The International Energy Agency (IEA) reports that clean energy technologies are not decarbonizing global energy systems fast enough to stay on track to meet Paris Agreement goals (limiting warming to a 2°C-compatible trajectory in 2025), but the world can still decarbonize in time – if governments maintain strong policy signals.
IEA’s annual Tracking Clean Energy Progress report highlights technologies that are on track for meeting the 2° goals, those that are improving but need more effort, and those that are wholly off-track. Their assessment covers both technology development with policy for deployment: In practice, it is more useful to separate these two, as expensive or unproven technologies cannot be deployed, and thus require serious R&D, while many technologies that are already cost-effective are instead hitting institutional obstacles. Still, the gist is clear.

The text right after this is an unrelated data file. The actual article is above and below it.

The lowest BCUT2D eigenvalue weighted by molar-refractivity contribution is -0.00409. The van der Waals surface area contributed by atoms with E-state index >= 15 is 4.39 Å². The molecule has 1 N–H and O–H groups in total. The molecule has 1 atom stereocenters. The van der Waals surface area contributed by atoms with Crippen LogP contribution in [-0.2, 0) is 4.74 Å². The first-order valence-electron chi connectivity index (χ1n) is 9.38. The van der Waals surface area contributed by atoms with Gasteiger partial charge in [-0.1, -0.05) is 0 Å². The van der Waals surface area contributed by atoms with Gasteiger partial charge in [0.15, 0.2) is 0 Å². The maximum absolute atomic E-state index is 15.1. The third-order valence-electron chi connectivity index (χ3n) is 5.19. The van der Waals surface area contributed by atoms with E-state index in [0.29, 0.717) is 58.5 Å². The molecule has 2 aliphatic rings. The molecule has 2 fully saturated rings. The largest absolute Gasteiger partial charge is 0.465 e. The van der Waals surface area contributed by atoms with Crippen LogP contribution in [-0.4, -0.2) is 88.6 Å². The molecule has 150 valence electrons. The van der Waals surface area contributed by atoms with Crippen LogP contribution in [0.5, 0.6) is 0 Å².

Because time is of the essence in abating climate change, and starting as soon as possible makes subsequent action cheaper and easier, it is important to take technologies that are ready for, or in, prime time, and really accelerate them. So IEA’s technological roadmap can help show where governments should double down on the technologies that can help secure a safe climate future at the least cost.